Object of Desire

What’s black and white and grows in the bathroom

‘Your bath looks wonderful’ said a friend. ‘It’s as if it grew there’

The bathroom is finally coming together exactly as I had planned, dominated by the roll top bath. I was unreasonably thrilled when the plumber confirmed that I could have my first bath today – nearly two years after buying the house

And yet, as it approached 8pm I realised that I had been finding things to do and putting off filling the tub. I had really stuck my neck out by insisting on a roll top bath and it had caused a lot of effort for everyone. Supposing I didn’t like it? I was even obsessing over the idea that it would not take the weight of the 120kg tub full of water and me, and that it would fall through the floor, leaving me cold, naked and alone in the hallway downstairs

But it looked so inviting, and I was filthy

Yes, I had to improvise a bath mat (today’s dirty T-shirt) and my toiletries were balanced on the taps, but I was so euphoric after finally taking the plunge that I composed an Oscar-type thank you speech in my head as I bathed. ‘Thank you Baz for believing in me when I bought this house and this bath back in 2015, and for allowing me to fritter away war could have been our pension fund. Thank you to the Smiley Plumbers for doing what I asked, even though you thought it was wrong. Yes, you did. And thank you to the bloke on Ebay who was chucking away the bath of my dreams,’ etc …

Afterwards I ran downstairs to check that water was not pouring into the hallway. (Oh, me of little faith!)

I texted people to tell them ‘I’ve had a bath’

I called Baz, still full of enthusiasm. After all these years he still just laughs and says ‘if you’re happy, I’m happy’

The guy’s a saint

This gorgeous bath, including the taps and shower thing, came out of a house three miles from us in the UK, where developers had gone in :(. The site manager just wanted a few notes and collection within 24 hours. Two years on, it has found its homeIMG_4386

Why do people choose acrylic baths over cast iron? Enamelled cast iron looks wonderful. The smoothness of enamel is calming, cosy and warm, like a big cuddle. It’s huge. It cleans down so easily. Oh, someone stop me here! I have spent the last forty-odd years since my childhood dreaming of another cast iron bath while everyone else has moved into the acrylic future

What am I missing?

Love in the time of avocado suites

tube-lined tile from Conway Road
tube-lined tile from Conway Road

This is one of my most cherished items. The Edwardian tiled bathroom in our family home fell victim to an avocado bathroom suite in the early 1970s, complete with blue and purple floral vinyl on the walls. Prior to this there were a mixture of highly glazed white and green tiles, and a cast iron bath, installed when the house was built as a show home in 1911. The standout tiles for me then and still now were these colourful tubelined ones just below border level and I was completely fascinated by them. Some of the glazing was crazed, some were chipped or broken and I had my favourites which I used to run my fingers over as I was towelling off. Yet this bathroom was designated for destruction. The chipped and stained bath with its loudly gurgling plumbing was in need of replacement, and we all wanted a bath with a shower rather than the miserable rubbery hose-thing that fit onto the taps. I couldn’t wait to say goodbye to the broken and perished brown lino which disguised the frequent movement of large spiders across the floor, and the single-glazed window with its emergency winter plastic sheeting held in place by drawing pins was by no means warm. The only thing I couldn’t accept as a small child was the loss of all these sumptuous comforting tiles with their stunning colours which I drank in on a daily basis. Life was about to change – the 70s had arrived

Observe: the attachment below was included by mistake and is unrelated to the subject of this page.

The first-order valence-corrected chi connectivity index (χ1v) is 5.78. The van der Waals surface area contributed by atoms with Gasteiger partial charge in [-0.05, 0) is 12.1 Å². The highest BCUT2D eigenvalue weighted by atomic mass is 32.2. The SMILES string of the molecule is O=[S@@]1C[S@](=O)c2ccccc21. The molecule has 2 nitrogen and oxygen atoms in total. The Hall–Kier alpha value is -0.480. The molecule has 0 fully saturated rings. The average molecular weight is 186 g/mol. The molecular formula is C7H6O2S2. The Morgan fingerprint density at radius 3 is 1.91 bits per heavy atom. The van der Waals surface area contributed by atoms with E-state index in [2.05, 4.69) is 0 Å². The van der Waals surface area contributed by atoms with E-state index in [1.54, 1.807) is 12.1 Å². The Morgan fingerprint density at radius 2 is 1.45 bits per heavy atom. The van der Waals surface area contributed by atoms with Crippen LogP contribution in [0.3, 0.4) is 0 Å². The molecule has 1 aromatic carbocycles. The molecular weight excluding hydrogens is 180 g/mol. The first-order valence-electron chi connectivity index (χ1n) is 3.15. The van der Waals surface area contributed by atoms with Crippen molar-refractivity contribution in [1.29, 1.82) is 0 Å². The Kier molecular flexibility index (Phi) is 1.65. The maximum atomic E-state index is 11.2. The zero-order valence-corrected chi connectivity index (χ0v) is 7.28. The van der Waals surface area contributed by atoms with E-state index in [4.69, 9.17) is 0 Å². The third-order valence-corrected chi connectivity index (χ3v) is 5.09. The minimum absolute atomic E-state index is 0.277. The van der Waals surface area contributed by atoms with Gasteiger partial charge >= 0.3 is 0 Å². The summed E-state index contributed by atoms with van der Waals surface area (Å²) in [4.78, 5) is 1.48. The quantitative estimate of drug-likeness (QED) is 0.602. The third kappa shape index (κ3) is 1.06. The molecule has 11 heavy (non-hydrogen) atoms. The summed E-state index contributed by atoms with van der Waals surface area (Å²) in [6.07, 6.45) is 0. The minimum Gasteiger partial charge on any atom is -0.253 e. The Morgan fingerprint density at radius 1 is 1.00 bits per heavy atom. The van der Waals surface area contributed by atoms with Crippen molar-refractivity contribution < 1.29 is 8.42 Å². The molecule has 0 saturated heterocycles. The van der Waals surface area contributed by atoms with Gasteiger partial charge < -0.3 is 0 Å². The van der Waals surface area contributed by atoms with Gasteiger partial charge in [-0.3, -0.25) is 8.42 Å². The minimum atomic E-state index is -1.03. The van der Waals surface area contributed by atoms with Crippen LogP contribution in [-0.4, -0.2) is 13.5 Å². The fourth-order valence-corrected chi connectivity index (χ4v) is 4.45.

When the tiles were removed I begged my parents to save me at least one of them, and I have kept this – the only complete one we salvaged – ever since. I have this tile on display, and as a single tube-lined tile it remains elegant, fluid and organic, a thing of great beauty. As a part of a complete scheme it was hugely stylish and gorgeous

The tile still fascinates and inspires me, and is a design that I haven’t seen since. That bathroom is a constant source of inspiration. It’s not that ours was any more beautiful than anyone else’s bathroom, but it was cosy and homely in a way that bathrooms used to be, with its Lloyd Loom-style linen basket and red spotty curtains. The backlash to the 1970s bathroom suites is the current tasteful trend for clean functional lines and beige tiles. There is nothing wrong with that of course, and I admit that I succumbed to it at home when we replaced our existing 1980s pale pink suite, but our bathroom in France has to be the perfect place to indulge myself with beautiful tiles and a roll top bath. I actually hope it gurgles when it empties!